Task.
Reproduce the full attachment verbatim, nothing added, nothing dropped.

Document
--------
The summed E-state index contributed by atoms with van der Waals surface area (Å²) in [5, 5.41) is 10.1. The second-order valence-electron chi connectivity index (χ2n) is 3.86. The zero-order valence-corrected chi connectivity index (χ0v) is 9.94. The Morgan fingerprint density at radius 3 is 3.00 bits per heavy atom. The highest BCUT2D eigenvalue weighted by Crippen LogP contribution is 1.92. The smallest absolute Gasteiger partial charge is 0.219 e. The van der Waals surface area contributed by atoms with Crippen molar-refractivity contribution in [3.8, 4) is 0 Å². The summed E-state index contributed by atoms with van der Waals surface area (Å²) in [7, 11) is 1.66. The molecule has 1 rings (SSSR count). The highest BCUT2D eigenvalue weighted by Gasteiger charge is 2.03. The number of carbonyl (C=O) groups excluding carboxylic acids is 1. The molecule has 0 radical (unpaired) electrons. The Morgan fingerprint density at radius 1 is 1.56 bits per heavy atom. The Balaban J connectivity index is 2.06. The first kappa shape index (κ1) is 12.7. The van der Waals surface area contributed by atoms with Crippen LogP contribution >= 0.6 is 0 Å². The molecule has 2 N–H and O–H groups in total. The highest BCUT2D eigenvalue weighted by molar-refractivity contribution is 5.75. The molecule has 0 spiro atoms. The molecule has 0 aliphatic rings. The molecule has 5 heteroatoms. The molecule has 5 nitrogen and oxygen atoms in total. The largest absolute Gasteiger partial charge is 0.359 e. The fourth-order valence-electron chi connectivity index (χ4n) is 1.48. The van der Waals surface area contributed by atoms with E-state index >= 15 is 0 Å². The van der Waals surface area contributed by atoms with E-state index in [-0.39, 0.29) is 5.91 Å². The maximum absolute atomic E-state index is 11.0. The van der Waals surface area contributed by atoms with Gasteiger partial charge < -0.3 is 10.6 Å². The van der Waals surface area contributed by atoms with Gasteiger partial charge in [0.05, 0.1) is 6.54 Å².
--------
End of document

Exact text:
The summed E-state index contributed by atoms with van der Waals surface area (Å²) in [5, 5.41) is 10.1. The second-order valence-electron chi connectivity index (χ2n) is 3.86. The zero-order valence-corrected chi connectivity index (χ0v) is 9.94. The Morgan fingerprint density at radius 3 is 3.00 bits per heavy atom. The highest BCUT2D eigenvalue weighted by Crippen LogP contribution is 1.92. The smallest absolute Gasteiger partial charge is 0.219 e. The van der Waals surface area contributed by atoms with Crippen molar-refractivity contribution in [3.8, 4) is 0 Å². The summed E-state index contributed by atoms with van der Waals surface area (Å²) in [7, 11) is 1.66. The molecule has 1 rings (SSSR count). The highest BCUT2D eigenvalue weighted by Gasteiger charge is 2.03. The number of carbonyl (C=O) groups excluding carboxylic acids is 1. The molecule has 0 radical (unpaired) electrons. The Morgan fingerprint density at radius 1 is 1.56 bits per heavy atom. The Balaban J connectivity index is 2.06. The first kappa shape index (κ1) is 12.7. The van der Waals surface area contributed by atoms with Crippen LogP contribution >= 0.6 is 0 Å². The molecule has 2 N–H and O–H groups in total. The highest BCUT2D eigenvalue weighted by molar-refractivity contribution is 5.75. The molecule has 0 spiro atoms. The molecule has 0 aliphatic rings. The molecule has 5 heteroatoms. The molecule has 5 nitrogen and oxygen atoms in total. The largest absolute Gasteiger partial charge is 0.359 e. The fourth-order valence-electron chi connectivity index (χ4n) is 1.48. The van der Waals surface area contributed by atoms with E-state index >= 15 is 0 Å². The van der Waals surface area contributed by atoms with E-state index in [-0.39, 0.29) is 5.91 Å². The maximum absolute atomic E-state index is 11.0. The van der Waals surface area contributed by atoms with Gasteiger partial charge < -0.3 is 10.6 Å². The van der Waals surface area contributed by atoms with Gasteiger partial charge in [0.05, 0.1) is 6.54 Å².